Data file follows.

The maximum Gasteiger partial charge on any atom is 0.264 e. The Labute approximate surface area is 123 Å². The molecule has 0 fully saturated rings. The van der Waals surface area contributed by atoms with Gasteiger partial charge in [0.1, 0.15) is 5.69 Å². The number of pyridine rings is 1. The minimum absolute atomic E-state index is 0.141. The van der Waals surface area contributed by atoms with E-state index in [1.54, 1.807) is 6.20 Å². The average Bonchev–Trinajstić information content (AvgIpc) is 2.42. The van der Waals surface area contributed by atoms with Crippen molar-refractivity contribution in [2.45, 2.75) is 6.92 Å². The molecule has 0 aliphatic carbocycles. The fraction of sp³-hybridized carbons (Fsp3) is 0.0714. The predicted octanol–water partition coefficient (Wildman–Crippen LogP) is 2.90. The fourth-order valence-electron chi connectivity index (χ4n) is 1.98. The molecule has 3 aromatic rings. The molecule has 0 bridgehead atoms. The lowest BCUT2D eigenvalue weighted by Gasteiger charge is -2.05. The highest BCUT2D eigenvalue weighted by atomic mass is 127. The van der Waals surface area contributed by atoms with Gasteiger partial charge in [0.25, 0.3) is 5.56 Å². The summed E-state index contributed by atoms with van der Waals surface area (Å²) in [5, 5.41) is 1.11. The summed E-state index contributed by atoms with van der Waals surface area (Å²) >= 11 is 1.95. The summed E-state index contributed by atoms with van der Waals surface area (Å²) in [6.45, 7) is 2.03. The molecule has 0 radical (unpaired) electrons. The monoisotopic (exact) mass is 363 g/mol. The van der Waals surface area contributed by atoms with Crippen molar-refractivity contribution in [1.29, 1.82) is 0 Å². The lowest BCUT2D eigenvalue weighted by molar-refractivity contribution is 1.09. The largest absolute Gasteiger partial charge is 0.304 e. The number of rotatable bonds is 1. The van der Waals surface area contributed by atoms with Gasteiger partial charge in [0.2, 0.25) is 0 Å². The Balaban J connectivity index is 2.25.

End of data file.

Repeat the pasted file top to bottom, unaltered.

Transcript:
The maximum Gasteiger partial charge on any atom is 0.264 e. The Labute approximate surface area is 123 Å². The molecule has 0 fully saturated rings. The van der Waals surface area contributed by atoms with Gasteiger partial charge in [0.1, 0.15) is 5.69 Å². The number of pyridine rings is 1. The minimum absolute atomic E-state index is 0.141. The van der Waals surface area contributed by atoms with E-state index in [1.54, 1.807) is 6.20 Å². The average Bonchev–Trinajstić information content (AvgIpc) is 2.42. The van der Waals surface area contributed by atoms with Crippen molar-refractivity contribution in [2.45, 2.75) is 6.92 Å². The molecule has 0 aliphatic carbocycles. The fraction of sp³-hybridized carbons (Fsp3) is 0.0714. The predicted octanol–water partition coefficient (Wildman–Crippen LogP) is 2.90. The fourth-order valence-electron chi connectivity index (χ4n) is 1.98. The molecule has 3 aromatic rings. The molecule has 0 bridgehead atoms. The lowest BCUT2D eigenvalue weighted by Gasteiger charge is -2.05. The highest BCUT2D eigenvalue weighted by atomic mass is 127. The van der Waals surface area contributed by atoms with Gasteiger partial charge in [0.25, 0.3) is 5.56 Å². The summed E-state index contributed by atoms with van der Waals surface area (Å²) in [5, 5.41) is 1.11. The summed E-state index contributed by atoms with van der Waals surface area (Å²) >= 11 is 1.95. The summed E-state index contributed by atoms with van der Waals surface area (Å²) in [6.45, 7) is 2.03. The molecule has 0 radical (unpaired) electrons. The monoisotopic (exact) mass is 363 g/mol. The van der Waals surface area contributed by atoms with Crippen molar-refractivity contribution in [1.29, 1.82) is 0 Å². The lowest BCUT2D eigenvalue weighted by molar-refractivity contribution is 1.09. The largest absolute Gasteiger partial charge is 0.304 e. The number of rotatable bonds is 1. The van der Waals surface area contributed by atoms with Gasteiger partial charge in [0.2, 0.25) is 0 Å². The Balaban J connectivity index is 2.25.